Guide Summary and Photographs
We had two trips again today and the beautiful weather has stuck with us to give us another day of sun, whales, and calm water!
On our first trip we started the search for animals with a gorgeous sighting of a Humpback Whale. This was a relaxed yet active whale which gave us amazing views and also showed us it’s tail many times! Few sites are as iconic as the Humpback Whale fluke and each animal has an unique pattern on the underside of their tail, much like human finger prints. This pattern is used to identify individuals of the species.
We also visited our island ecosystem to see the 60,000 strong colony of Cape Fur Seals. The colony resides on Geyser rock which is separated from Dyer Island by a narrow stretch of water called Shark Alley. This is famous for having Great White Sharks pass through it to predate on the seals, which are their favourite food. The sharks are attracted to Dyer Island and Geyser Rock due to a natural chum slick which the Island produces. This is a scent trail, which is taken miles out into the ocean by the current, attracts sharks from all over the area to the island.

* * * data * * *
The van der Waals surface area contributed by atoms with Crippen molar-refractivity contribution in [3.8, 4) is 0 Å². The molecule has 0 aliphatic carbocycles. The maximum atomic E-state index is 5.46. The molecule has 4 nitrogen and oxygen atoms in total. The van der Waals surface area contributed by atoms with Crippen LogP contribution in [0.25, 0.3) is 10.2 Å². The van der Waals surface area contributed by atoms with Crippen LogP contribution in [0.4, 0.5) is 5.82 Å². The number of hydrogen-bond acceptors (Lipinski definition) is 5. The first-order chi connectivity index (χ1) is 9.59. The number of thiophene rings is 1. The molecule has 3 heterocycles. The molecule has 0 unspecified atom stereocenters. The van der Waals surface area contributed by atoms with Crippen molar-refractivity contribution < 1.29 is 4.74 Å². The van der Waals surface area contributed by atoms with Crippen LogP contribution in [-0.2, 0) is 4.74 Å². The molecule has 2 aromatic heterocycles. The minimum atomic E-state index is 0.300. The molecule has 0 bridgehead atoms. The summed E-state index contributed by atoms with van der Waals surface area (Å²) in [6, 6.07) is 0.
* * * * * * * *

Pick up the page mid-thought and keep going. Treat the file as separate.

We also had brief views of two of our other Marine Big 5 species, the African Penguin sitting on Dyer Island and a Great White Shark at the cage diving site.
On our second trip we also started with a Humpback however this seemed to have an injury which is unusual. We were lucky enough to see two species of whale on this trip though as we then spotted a Bryde’s Whale. This species is not often seen at this time of year as it is relatively shy compared to the charismatic Humpbacks or Southern Right Whales, so this made our sighting all the more special! Unlike Humpback Whales, you almost never see the tail of the Bryde’s Whales as they don’t lift it out of the water to dive deeper.
On our stop at Shark Alley and Geyser Rock this trip we noticed a seal that was caught in fishing net. There were various attempts to catch and free the seal from the netting but unfortunately it retreated into the mass of seals so we lost it today. Hopefully we may be able to free it soon.
We were also lucky enough to see the powerful Great White Shark at our cage diving vessel, Slashfin. There were numerous passes made so this made a great end to our trip!
As a side note, we had many Subantarctic Skuas around today. This is the large brown, gull-like bird that flew around the boat numerous times.
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